This week’s parashah, Vayishlach, is about “optics” – about how we see. At first glance (pun intended) the parashah describes Ya’akov’s reconciliation with his brother Esav. What we learn from this parashah is how a change in optics – from being seen to seeing – is a key to Ya’akov’s maturation as a leader. As Ya’akov prepares to encounter his brother after 21 years, he has in mind their conflicted childhood. Ya’akov took advantage of his older brother’s hunger to purchase his birthright for a bowl of soup; then, through his mother’s handling, Ya’akov wrested the blessing of the first born from his brother. In Ya’akov’s mind, Esav surely holds a grudge against him, one that could only have festered over the years. As he prepares to encounter Esav he sends messengers with gifts and bounty hoping “to find favour” in his brother’s “eyes.” Ya’akov’s main concern is how his brother sees him; he has built up in his imagination a clear picture of this. How often do we do the same thing? Create in our own imaginations an image of how we are perceived by others, and work tirelessly to “find favour in the eyes” of the other. In the night, as he awaits his brother, Ya’akov encounters a mysterious figure with whom he wrestles. Ya’akov refuses to let the figure go until he receives from him a blessing. The figure’s identity remains a mystery — Esav’s guardian angel? Ya’akov’s own conscience? A dream concerning his relationship with his father?. What is clear is the wrestling match is a rite of passage through which Ya’akov gains strength and confidence that he is truly deserving of the blessing that he received previously through deceit. As the figure departs, Ya’akov declares, I will name this place Peniel (The Face of God) for I have seen Divinity face to face. Ya’akov then “raises his eyes” and sees Esav approaching. Against all anticipation, Esav embraces his brother and kisses him. All apparently has been forgiven. Ya’akov still insists on giving Esav his gifts, stating, “I see your face as one sees the face of God,” Ya’akov has transformed from one who was concerned with how his brother would see him, to one who is concerned with how he sees his brother. His way of seeing has gone from a narcissistic “concern with being seen,” to a responsibility of “seeing” another person in the image of God.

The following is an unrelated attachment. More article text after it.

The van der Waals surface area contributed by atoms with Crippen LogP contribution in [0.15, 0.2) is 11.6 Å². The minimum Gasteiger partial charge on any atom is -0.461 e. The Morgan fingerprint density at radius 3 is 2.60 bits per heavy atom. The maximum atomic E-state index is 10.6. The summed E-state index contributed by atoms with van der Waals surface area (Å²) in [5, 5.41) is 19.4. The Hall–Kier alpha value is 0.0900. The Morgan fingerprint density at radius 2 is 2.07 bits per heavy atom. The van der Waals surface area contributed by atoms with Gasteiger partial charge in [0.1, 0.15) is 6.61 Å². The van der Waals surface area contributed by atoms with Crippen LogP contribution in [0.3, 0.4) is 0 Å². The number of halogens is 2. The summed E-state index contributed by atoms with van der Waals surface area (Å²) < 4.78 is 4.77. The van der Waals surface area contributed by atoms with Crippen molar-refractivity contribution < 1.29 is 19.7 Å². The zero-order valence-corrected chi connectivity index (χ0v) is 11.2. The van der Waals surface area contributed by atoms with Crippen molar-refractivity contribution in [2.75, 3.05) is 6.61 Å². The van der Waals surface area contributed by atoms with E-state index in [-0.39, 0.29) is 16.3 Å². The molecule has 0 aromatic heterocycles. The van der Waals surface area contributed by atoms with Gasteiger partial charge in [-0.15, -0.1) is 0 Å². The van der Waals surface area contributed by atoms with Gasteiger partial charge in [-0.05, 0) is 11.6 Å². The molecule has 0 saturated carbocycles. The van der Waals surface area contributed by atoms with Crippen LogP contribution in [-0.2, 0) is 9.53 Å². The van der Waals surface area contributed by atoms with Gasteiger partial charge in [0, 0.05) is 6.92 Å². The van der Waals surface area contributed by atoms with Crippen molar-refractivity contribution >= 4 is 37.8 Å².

This Shabbat, may we all practice turning our energies away from concern with how we are seen by others, to be concerned instead with how we see we others.